Background Treatment of psoriatic arthritis (PsA) has been revolutionized by the use of tumour necrosis factor inhibitors (TNF). The National Institute for Health and Clinical Excellence (NICE) is the health authority that provides clinical guidance for England and Wales. In the treatment of moderate-severe PsA, infliximab, adalimumab and etanercept were approved by 2007, followed by golimumab in 2011. NICE permits the use of sequential biologics in rheumatoid arthritis, however switching between anti-TNFs in PsA is not endorsed at present in the UK. Thus, PsA patients who fail on 1st line anti-TNF therapy due to inefficacy/adverse effects are left with no further therapeutic options. Limited data from open label studies and registries have confirmed the potential benefits of switching between anti-TNFs.
Objectives Our aim was to assess compliance with current national guidance on a regional level in the UK, the outcome of patients who fail their 1st anti-TNF drug and obtain data in a clinical setting on the effectiveness of switching biologics in PsA.
Methods A retrospective audit was conducted up to June 2012, to include all PsA patients on a current anti-TNFs in the North-West region of England. Each rheumatology department in the region was invited to participate. Data was collected locally by a designated site coordinator, then analysed centrally using Microsoft Excel 2011.
Results Data on 548 patients was collected across 18 sites (mean age 48 years [range 20-80 years], 51% female). The mean time from diagnosis to commencing anti-TNF was 7.5 years, 28% were on biologic monotherapy and 72% were on a concomitant DMARD (84% of which methotrexate). The majority of patients were started on adalimumab 1st line (64%), followed by etanercept (34%), infliximab (2%) and golimumab (1%). At 12 weeks, 74% of patients had an adequate response. However, 24% of patients were not on their initial anti-TNF at the time of the audit (reasons included: 41% secondary inefficacy, 19% primary inefficacy, 26% intolerance, 4% pregnancy). 17% of all patients switched between anti-TNFs against national NICE guidance, with 3% switching between 3-4 biologics. Subsequent lines of biologics included anti-TNFs (including certolizumab pegol, n=1) but also rituximab (n=2), ustekinumab (n=1) and tocilizumab (n=1). 74% switched due to inefficacy, the remainder due to intolerance. In only 24% of switchers, local health authority permission was attained for funding; 4 patients had an individual funding request rejected. Of the switchers, 52% responded to 2nd line biologic therapy and 8% to 3rd line therapy; 19% were non-responders, 2% intolerant and 19% awaiting follow up to assess response to switching at the time of the audit.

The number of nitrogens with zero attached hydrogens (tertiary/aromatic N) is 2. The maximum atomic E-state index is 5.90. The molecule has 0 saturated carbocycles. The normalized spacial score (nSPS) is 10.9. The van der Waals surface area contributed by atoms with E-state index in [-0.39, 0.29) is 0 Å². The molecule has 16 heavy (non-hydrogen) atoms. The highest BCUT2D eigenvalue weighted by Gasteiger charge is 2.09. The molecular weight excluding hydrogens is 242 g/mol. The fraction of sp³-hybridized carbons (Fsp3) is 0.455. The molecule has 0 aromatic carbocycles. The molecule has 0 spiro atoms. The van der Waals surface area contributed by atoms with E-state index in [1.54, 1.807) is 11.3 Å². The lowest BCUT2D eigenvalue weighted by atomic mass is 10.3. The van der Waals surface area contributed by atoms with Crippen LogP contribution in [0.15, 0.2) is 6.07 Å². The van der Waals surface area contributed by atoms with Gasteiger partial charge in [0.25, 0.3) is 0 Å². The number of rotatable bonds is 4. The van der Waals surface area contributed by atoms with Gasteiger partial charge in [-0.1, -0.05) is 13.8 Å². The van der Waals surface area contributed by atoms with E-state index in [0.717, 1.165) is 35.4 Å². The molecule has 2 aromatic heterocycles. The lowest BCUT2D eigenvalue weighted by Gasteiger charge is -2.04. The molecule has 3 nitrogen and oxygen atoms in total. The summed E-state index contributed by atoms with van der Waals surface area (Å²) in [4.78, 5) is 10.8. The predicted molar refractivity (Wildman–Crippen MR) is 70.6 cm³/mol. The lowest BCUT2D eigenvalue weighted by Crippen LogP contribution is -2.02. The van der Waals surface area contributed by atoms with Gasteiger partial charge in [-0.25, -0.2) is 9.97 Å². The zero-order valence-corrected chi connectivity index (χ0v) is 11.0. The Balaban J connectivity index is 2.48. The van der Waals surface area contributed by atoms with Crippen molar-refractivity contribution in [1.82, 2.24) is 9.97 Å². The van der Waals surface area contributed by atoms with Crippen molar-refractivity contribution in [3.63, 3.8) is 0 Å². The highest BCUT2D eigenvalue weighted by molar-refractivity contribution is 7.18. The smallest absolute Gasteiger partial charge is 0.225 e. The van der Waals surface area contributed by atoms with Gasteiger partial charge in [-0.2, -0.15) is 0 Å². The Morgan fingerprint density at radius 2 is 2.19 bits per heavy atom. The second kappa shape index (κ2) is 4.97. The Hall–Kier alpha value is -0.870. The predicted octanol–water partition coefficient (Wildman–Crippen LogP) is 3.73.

Conclusions Every centre in the region participated, most sites collecting information on all eligible patients representing an accurate reflection of current practice. There is regional variation regarding policy on switching anti-TNFs in PsA. The results signify a need for updating current national guidance and support the effectiveness of switching in PsA to allow more therapeutic alternatives for the most severely affected patients.
Acknowledgements We would very much like to thank all the site co-ordinators in the North West region of England for collecting data: Dr B. Harrison, Dr S. Naz, Dr A. Madan, Dr D. Roy, Dr S. Wig, Sister J. Hawthorne, Dr P. Ho, Dr R. Muhamad, Sister J. Firth, Dr C. Sharp, Dr J. Little, Dr F. Wood, Dr M. Castelino, Dr E. Bruce, Dr L. Das, Dr F. Joseph, Dr L. Teh, Dr N. Thomas and Dr S Skeoch for co-ordinating the pilot regional audit in 2011.
Disclosure of Interest None Declared